There are quite a few beekeepers that use bees for pollination of crops rather than honey production.
I know a few beekeepers that are as you described. I met my first beekeeper at the age of 5. He was extremely knowledgeable and knew so much about alternative healing. He was a very pleasant man. I am getting bees this coming spring from a neighbor’s friend. I am not going to disturb them after I set up their home in the woods. I am trying to think of a place to place them. I want it to be as natural as possible. I have been chatting a lot with one local beekeeper and he will be visiting in the spring. He mentioned a few people purchase them only for pollination.
They will be wonderful for the garden and they will have many tasty varieties of flowers and a few fruit trees to feast on. We will be helping each other. Bees have always fascinated me. I would watch them for hours lighting on the flowers when I was a child. I still do that now.
HOLD IT! Bee vomit? Honey is bee vomit? This I did not know. I haven't given up honey yet, but after reading about the suffering I am now giving it up...starting....NOW! Okay but seriously...is it really bee vomit?
A good man takes care of his animals, but wicked men are cruel to theirs.
- Proverbs 12:10
yeah it's definitely bee vomit
yes, they regurgitate the necter into the bee hive as food for the young bees to eat.
So eating it you are robbing the young bees of their food, like calfs are robbed of their mums milk.!!
Also I believe, bee keepers kill of the access queens that are born.
Bees are beautiful little creatures that are quite intelligent, if they find a good source of necter they go back to the hive and do a 'dance' which is telling the other bees where the necter is from.
At work the first thing people ask me is what I don't eat. When I tell them and they hear the word honey, they ask me why. I always get the greatest pleasure seeing their faces when I tell them that honey is 'bees vomit'. Cheers me up no end.
I say that, too. Then they say, "eeeeew that is gross". Okay, then why are you still consuming it?Aurora
I told my friend yesterday what it is and she said that she isn't going to use it anymore, and shes not a veggie at all! She has pretty much stopped eating meat because of everything I've told her, but shes doing it because shes grossed ou, notbecause she cares. I wish that she cared about the animals, then I could get her on our side.
A good man takes care of his animals, but wicked men are cruel to theirs.
- Proverbs 12:10
I gave up honey when I became vegan. Unlike dairy though I have lapsed a couple of times. Once with a bowl of crunchy nut cornflakes and once with an entire box of branflakes . I won't do it again.
Oh, for ex crunchy nut cornflake fans, have you tried maple frosted cornflakes by Whole Earth? Yum.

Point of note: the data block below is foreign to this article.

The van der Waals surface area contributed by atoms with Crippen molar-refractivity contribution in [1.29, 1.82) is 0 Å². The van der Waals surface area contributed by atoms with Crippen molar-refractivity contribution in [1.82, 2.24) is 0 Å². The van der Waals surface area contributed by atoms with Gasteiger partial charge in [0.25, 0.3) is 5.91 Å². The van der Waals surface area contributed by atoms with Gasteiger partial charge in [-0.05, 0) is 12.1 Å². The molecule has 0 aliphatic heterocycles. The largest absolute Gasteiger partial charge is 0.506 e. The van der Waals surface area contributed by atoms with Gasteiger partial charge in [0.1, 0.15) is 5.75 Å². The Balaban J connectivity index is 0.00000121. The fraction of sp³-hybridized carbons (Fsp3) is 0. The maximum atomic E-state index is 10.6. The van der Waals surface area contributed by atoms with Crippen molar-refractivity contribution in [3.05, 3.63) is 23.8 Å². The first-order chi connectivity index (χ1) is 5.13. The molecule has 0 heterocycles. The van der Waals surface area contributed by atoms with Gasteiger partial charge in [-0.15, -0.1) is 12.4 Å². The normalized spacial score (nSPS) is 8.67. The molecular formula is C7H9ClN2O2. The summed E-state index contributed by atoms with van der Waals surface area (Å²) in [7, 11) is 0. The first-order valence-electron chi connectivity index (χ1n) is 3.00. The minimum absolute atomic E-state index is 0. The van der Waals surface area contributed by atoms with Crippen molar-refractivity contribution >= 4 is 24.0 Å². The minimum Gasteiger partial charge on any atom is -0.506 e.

My non-vegetarian friends think that not having milk is weird, but when I said I didn't have honey either they were in hysterics. I tried to explain about cruelty to bees but they laughed even more. Some people just don't think it is wrong to kill insects
I too have been laughed at about my abstinence from honey, although I just tell them that it is still a form of factory farming and the bes often get sprayed with smoke to alter their behaviour in order to ensure honey production and killed when their hives are burned etc.
Insects still have brains and nerve endings and are intelligent creatures!
I have to admit I can't ABIDE wasps, although I would never kill one
That reminds me of what Tails said in another thread, about being wrongly criticised by friends for using soap dispensers in public restrooms. Really, how many lives will you save by letting your hands stay dirty? I think that sometimes we choose the vegan option only for our own benefit, so that we feel better (like in throwing out leather products, etc), even though it won't make a difference to anybody (animal or otherwise) but ourselves. If the most vegan-friendly food present had a little honey in it, and there was not a lot of choice, then starving yourself wouldn't have helped matters. It may have even made you feel like you're punishing yourself, which might undermine your convictions and threaten your resolve to remain vegan.Banana
Bravo for admitting it Banana, even if it means setting yourself up to be flamed
"Man can do as he wills, but not will as he wills" - Arthur Schopenhauer
When I first went vegan, I still would have foods that had honey as an ingredient. Now, I've cut out honey so that I can be fully vegan.
It's not difficult to give up, you only have to check cereal type things and salad dressings and some teas, really. It's not good for you anyway, gives you cavities.